The housing sector is grappling with a range of new technologies, from chat-bots, digital transformation, cloud and off-premise hosting to the internet of things, machine learning and advanced reality modelling. Against a background of competing business priorities, deciding which of those might be applicable to your organisation is difficult in itself, aside from the related requirement for sufficient skills to ensure their effective implementation.
Keeping pace with business priorities
As business priorities and processes change, your systems won’t necessarily be revised to take those changes into account. While your staff will be aware that the systems aren’t working for them, the reasons why won’t always be clear or straightforward.
There’s also a reluctance to start again with systems – there will inevitably be costs attached to doing so. Not least, the first question is usually around budget availability, and then there’s the time and need for available and capable staff resources.
No need to start from scratch
In our experience, the appetite for new technologies can lead to a ‘throw the baby out with the bath water’ attitude as some take a gung-ho approach, in the mistaken belief that this is the only way forward.
On many occasions, we’ve been asked to help housing providers who are convinced that the technology they already have – be it a housing management system, CRM system or a host of other solutions – is not fit for purpose.
What do you already have?
Before looking to bring in new capabilities, it’s worth reviewing what systems you already have and how these are performing against your business objectives. We’ve worked with a number of housing providers and reviewed their existing systems to ensure that they are actually being used properly before resorting to investing in new kit.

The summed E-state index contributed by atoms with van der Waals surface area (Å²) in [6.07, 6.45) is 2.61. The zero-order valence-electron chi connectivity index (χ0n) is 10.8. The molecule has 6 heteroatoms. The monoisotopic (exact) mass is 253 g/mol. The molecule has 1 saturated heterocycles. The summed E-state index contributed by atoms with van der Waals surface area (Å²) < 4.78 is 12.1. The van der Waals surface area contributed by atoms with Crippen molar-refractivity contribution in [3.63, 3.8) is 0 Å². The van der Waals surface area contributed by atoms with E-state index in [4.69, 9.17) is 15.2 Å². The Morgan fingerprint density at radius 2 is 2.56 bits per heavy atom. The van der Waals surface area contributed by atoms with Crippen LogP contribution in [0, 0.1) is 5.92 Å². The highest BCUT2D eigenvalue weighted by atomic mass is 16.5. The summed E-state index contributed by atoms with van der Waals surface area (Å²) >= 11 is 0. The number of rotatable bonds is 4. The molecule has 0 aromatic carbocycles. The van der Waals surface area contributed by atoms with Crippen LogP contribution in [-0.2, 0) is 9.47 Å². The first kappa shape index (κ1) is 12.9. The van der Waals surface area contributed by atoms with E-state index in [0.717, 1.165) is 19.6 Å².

Optimise existing systems
In many instances, on closer inspection (and once we’ve established the business’ needs and future goals), we’ve been able to advise that there’s little sense in changing the core components; often the answer lies instead in exploiting existing systems to meet the overall objectives.
This can mean re-training staff to use core systems, to reinforce functionality and capitalise on efficiencies, such as speeding up or streamlining work processes.
Also, in some instances, it’s been necessary to exploit more of the functionality that’s already available in the existing systems that have, so far, been overlooked. And, on other occasions, by liaising with the original technology providers, we’ve managed to find solutions.
Take care of the basics
New technologies in the early stages of being introduced into housing, such as AI, will definitely have a positive role to play and we’re excited about the prospects of these sorts of implementations. However, sometimes just taking care of more fundamental, ‘everyday’ IT systems is what housing providers are crying out for.
There’s also the bonus of being in the know. One thing that helps us to advise our clients is our collective experience of not only the pressures of working in a housing environment but also the systems that are out there, how they work and how well they integrate with other systems.
Jenny Shorter is a senior consultant for housing IT services at Sovereign Business Integration Group.